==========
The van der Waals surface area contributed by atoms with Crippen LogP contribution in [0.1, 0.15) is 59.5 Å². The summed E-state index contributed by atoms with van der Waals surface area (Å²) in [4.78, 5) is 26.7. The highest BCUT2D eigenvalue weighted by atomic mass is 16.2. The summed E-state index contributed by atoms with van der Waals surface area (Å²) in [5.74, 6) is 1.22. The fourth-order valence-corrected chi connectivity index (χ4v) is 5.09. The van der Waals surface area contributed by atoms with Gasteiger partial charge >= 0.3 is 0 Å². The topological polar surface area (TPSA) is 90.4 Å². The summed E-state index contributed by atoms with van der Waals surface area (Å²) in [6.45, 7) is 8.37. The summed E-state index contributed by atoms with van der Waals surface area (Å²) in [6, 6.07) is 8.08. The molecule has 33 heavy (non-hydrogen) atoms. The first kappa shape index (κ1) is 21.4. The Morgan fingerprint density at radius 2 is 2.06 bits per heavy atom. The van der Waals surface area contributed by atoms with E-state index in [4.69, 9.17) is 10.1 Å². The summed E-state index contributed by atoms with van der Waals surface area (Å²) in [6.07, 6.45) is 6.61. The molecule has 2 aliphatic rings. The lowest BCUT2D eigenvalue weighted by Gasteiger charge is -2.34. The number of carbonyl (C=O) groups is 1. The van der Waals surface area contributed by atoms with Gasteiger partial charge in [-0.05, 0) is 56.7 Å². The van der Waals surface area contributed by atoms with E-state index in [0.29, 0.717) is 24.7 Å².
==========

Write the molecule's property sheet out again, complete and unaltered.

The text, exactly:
The van der Waals surface area contributed by atoms with Crippen LogP contribution in [0.1, 0.15) is 59.5 Å². The summed E-state index contributed by atoms with van der Waals surface area (Å²) in [4.78, 5) is 26.7. The highest BCUT2D eigenvalue weighted by atomic mass is 16.2. The summed E-state index contributed by atoms with van der Waals surface area (Å²) in [5.74, 6) is 1.22. The fourth-order valence-corrected chi connectivity index (χ4v) is 5.09. The van der Waals surface area contributed by atoms with Gasteiger partial charge >= 0.3 is 0 Å². The topological polar surface area (TPSA) is 90.4 Å². The summed E-state index contributed by atoms with van der Waals surface area (Å²) in [6.45, 7) is 8.37. The summed E-state index contributed by atoms with van der Waals surface area (Å²) in [6, 6.07) is 8.08. The molecule has 33 heavy (non-hydrogen) atoms. The first kappa shape index (κ1) is 21.4. The Morgan fingerprint density at radius 2 is 2.06 bits per heavy atom. The van der Waals surface area contributed by atoms with E-state index in [4.69, 9.17) is 10.1 Å². The summed E-state index contributed by atoms with van der Waals surface area (Å²) in [6.07, 6.45) is 6.61. The molecule has 2 aliphatic rings. The lowest BCUT2D eigenvalue weighted by Gasteiger charge is -2.34. The number of carbonyl (C=O) groups is 1. The van der Waals surface area contributed by atoms with Gasteiger partial charge in [-0.05, 0) is 56.7 Å². The van der Waals surface area contributed by atoms with E-state index in [0.29, 0.717) is 24.7 Å².